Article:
Hand Held Neutron Detector Development for Physics and Security Applications
MetadataShow full item record
The Cryogenic Dark Matter Search (CDMS) uses silicon and germanium detectors in the search for Weakly Interacting Massive Particles (WIMP), a candidate for dark matter. Although these detectors are heavily protected with lead and polyethylene, high energy neutrons may penetrate through the shielding and cause nuclear recoils on the detector that may be mistaken for a WIMP interaction event. The purpose of this project was to create a detector that shields as well as tags incoming neutrons to measure the background neutron noise. We present two designs using the high thermal neutron cross sections of boron and gadolinium inside a polyethylene casing. The incoming fast neutrons are produced from the interactions of cosmic radiation with rock. These fast neutrons are slowed to thermal using hydrogenous material such as polyethylene where the thermal neutrons are easily captured by either a gadolinium or boron source. Both boron and gadolinium release ionizing radiation in the form of alpha and gammas upon neutron capture. A boron nitride ceramic was chosen for its high boron density, and the reaction products of alpha particles are detected with a commercially available Ortec alpha detector. Alphas readily interact with matter and are easily blocked with even a very thin material. Because of this, the boron nitride must be positioned directly adjacent to the detector interface, leading to a compact design about 5 inches in diameter and 6 inches in length. To detect the gammas released by gadolinium neutron capture we employ a plastic scintillator that converts the ionizing radiation into visible light. Bicron 408 converts gammas into visible light with a wavelength of maximum emission at 430nm, which is readout by an avalanche photodiode. Because outside gammas and gammas decay products are indistinguishable in this project, the efficiency of neutron detection will not be determined until the system is tested inside a lead casing in which outside gammas will be shielded. In both regimes, signals will be produced through conventional means and calibration with known sources (Cf¬242) will allow for approximate energies to be recorded.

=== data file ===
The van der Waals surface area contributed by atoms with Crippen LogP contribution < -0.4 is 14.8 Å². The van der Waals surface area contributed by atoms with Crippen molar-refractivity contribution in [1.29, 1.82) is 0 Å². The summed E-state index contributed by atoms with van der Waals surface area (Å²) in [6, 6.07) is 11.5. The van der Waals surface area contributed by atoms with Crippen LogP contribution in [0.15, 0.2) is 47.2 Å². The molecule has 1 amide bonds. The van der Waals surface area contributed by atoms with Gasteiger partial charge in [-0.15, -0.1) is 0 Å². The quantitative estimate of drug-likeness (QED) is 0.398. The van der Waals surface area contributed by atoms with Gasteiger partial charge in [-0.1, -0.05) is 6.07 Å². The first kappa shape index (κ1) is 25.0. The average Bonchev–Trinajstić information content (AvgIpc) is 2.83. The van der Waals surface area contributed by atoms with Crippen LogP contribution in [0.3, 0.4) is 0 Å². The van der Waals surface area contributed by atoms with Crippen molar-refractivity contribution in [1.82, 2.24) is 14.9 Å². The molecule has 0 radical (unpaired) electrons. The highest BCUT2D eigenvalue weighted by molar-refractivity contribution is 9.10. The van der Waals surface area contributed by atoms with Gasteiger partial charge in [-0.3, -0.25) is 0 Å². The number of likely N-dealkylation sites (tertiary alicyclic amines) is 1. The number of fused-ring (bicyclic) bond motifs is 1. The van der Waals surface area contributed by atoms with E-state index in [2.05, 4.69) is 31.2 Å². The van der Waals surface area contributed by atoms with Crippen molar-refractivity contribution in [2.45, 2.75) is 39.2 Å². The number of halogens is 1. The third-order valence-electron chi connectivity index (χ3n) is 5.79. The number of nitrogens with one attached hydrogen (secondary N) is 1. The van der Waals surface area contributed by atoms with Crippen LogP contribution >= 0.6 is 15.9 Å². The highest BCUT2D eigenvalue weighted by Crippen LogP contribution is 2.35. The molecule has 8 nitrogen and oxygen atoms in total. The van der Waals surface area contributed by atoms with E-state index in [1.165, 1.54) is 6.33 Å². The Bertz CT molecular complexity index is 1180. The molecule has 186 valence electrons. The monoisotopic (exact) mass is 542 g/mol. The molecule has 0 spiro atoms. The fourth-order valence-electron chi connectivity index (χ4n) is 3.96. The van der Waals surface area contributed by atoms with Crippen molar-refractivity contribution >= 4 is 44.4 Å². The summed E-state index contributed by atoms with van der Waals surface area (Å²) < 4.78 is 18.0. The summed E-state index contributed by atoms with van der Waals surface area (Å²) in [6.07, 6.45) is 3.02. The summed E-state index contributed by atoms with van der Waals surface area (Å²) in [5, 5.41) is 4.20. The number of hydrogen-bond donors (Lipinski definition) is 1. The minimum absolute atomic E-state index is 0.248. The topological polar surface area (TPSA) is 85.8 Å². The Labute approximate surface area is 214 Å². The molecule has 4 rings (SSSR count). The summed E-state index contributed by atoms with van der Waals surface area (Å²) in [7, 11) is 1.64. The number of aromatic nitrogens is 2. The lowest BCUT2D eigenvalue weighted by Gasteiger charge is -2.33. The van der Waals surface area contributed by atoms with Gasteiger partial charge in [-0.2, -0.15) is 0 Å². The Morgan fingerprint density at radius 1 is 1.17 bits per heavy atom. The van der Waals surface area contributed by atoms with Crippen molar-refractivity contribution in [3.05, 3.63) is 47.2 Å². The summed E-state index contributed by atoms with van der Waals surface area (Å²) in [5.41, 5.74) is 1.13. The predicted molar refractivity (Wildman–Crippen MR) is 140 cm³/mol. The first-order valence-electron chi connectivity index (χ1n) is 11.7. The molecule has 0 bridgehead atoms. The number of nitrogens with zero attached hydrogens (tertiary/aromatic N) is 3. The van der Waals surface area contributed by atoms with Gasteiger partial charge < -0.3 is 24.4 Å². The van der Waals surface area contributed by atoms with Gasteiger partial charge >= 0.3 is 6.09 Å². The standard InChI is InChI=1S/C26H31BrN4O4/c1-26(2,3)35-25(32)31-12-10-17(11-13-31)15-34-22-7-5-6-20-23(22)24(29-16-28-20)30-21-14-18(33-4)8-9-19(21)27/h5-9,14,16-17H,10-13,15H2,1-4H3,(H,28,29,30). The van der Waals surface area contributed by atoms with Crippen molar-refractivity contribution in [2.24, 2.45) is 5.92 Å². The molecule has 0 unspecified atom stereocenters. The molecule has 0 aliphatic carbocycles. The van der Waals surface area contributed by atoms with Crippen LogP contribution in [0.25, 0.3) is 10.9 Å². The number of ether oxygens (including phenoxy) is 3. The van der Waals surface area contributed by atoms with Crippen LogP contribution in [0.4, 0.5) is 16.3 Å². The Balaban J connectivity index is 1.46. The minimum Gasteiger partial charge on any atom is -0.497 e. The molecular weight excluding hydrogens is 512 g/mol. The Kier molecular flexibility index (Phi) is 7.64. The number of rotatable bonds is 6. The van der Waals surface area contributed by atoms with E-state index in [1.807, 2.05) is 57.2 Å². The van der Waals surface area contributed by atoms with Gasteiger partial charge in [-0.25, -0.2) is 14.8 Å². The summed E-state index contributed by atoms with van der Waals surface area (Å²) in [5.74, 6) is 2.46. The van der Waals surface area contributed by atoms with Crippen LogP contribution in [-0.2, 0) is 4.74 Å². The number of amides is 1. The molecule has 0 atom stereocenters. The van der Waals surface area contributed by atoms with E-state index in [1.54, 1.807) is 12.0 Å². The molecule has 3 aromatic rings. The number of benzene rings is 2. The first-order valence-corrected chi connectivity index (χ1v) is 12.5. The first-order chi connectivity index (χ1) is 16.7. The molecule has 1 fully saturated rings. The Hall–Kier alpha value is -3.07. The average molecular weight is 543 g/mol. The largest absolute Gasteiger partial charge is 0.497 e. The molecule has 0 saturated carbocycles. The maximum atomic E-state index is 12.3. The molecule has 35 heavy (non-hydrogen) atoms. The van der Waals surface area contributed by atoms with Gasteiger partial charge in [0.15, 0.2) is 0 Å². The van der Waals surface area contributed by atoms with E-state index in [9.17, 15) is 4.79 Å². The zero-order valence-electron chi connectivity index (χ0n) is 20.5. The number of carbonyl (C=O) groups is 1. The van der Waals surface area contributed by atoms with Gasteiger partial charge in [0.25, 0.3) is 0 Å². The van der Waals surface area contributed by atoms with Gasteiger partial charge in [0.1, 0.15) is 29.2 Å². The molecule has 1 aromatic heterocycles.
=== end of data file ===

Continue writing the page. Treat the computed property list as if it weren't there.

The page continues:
Subjectneutron detector, physics
Campbell, Caitlin E (2014). Hand Held Neutron Detector Development for Physics and Security Applications. Honors and Undergraduate Research. Available electronically from